The fear of returning to the back alley is real, and it is justified. We have all heard or read the horror stories: the coat hangers, women dying of infection or bleeding to death, abandoned by ruthless illegal practitioners. Once you’ve seen the iconic photo of Gerry Santoro, you will never forget it. These things happened; women died.
It was long rumored in my own family that my own great-grandmother succumbed to a post-abortion infection in 1921. Recently I found her death record and discovered that it’s true. And women continue to die from unsafe abortion today: the World Health Organization estimates approximately 68,000 annual abortion deaths worldwide, mostly from sepsis.2 According to the Guttmacher Institute, more than a million American women availed themselves of illegal or self-induced abortion before Roe v. Wade; in 1965, 200 women died as a result.
However, current research also challenges the backstreet butcher myth as overstated. Some women who visited illegal providers did die, and others became ill, but those were rare cases. While it’s impossible to know much about illegal abortion in the past (a topic that historians still need to interrogate), most illegal abortions likely were successful, but, of course, never made it into the historical record. We do have the example of the Jane collective: the underground abortion movement in Chicago in the 1960s and 70s. Here, women without medical training studied safe abortion techniques and performed over 12,000 successful and safe abortions. Oh, and they were affordable too.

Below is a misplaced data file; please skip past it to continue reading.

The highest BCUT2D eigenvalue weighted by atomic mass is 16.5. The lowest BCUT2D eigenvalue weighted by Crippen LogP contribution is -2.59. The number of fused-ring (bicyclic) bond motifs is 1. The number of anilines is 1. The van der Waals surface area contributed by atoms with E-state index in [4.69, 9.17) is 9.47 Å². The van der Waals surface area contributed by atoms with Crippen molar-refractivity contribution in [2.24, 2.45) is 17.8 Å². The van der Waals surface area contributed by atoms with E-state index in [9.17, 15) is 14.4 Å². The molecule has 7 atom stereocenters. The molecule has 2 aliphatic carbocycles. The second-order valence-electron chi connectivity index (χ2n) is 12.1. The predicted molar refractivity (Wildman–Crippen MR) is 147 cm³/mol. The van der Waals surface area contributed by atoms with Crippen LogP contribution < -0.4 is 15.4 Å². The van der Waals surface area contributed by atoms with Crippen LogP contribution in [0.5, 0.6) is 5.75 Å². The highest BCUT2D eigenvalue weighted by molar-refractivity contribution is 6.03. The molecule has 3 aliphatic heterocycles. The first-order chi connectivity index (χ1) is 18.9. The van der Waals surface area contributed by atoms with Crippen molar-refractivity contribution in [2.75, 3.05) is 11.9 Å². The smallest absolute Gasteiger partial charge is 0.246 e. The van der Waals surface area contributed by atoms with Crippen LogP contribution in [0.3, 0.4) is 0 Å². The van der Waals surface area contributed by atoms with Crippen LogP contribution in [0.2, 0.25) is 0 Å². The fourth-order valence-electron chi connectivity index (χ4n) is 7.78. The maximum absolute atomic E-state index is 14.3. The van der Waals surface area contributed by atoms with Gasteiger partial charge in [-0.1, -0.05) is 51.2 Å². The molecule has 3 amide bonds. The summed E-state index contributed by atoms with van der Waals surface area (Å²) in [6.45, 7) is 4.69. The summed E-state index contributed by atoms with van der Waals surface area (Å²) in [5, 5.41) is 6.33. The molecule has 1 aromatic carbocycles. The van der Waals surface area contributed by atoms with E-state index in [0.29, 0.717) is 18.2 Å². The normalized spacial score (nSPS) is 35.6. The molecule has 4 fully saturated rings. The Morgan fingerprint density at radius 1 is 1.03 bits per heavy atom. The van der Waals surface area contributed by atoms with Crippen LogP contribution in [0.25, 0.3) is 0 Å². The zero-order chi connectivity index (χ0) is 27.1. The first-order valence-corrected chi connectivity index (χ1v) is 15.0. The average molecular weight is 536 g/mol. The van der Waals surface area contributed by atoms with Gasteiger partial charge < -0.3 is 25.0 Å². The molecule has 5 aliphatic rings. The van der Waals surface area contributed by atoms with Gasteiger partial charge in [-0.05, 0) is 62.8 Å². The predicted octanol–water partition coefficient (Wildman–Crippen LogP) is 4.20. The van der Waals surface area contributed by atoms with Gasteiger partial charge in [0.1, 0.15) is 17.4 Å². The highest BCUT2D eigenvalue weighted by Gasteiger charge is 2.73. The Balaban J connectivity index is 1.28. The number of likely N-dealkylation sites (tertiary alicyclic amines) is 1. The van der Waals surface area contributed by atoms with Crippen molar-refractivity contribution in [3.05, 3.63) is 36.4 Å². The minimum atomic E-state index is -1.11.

Perhaps what we need now is a new movement: one that focuses on rethinking the medicalized model, which allows only physicians to practice abortion legally. One recent British study has suggested that nurses and midwives should be able to perform abortions legally.3
There is another way, however, and it has historical precedent: self-induced miscarriage via abortifacients. In many parts of the world, this kind of abortion is still the norm, particularly where medicalized abortion is criminalized. And it’s becoming so, more and more, even where abortion is permitted, particularly as access to doctor-facilitated abortion declines. In the past few years, cases of self-induced abortion via pills (misoprostol and mifepristone) have been on the rise. Women on Web will send abortion pills to women worldwide, and its website features not only success stories but also an animated video with detailed instructions. 100,000 women in Texas alone allegedly attempted abortion by pills purchased in Mexico in 2015. Before legal medical abortion was around, most women attempted self-abortion not through mechanical means but via herbs, potions, and pills.4 In recent years in the US and Europe, a feminist self-help literature focusing on educating women about self-abortion has publicized some of these herbal techniques.5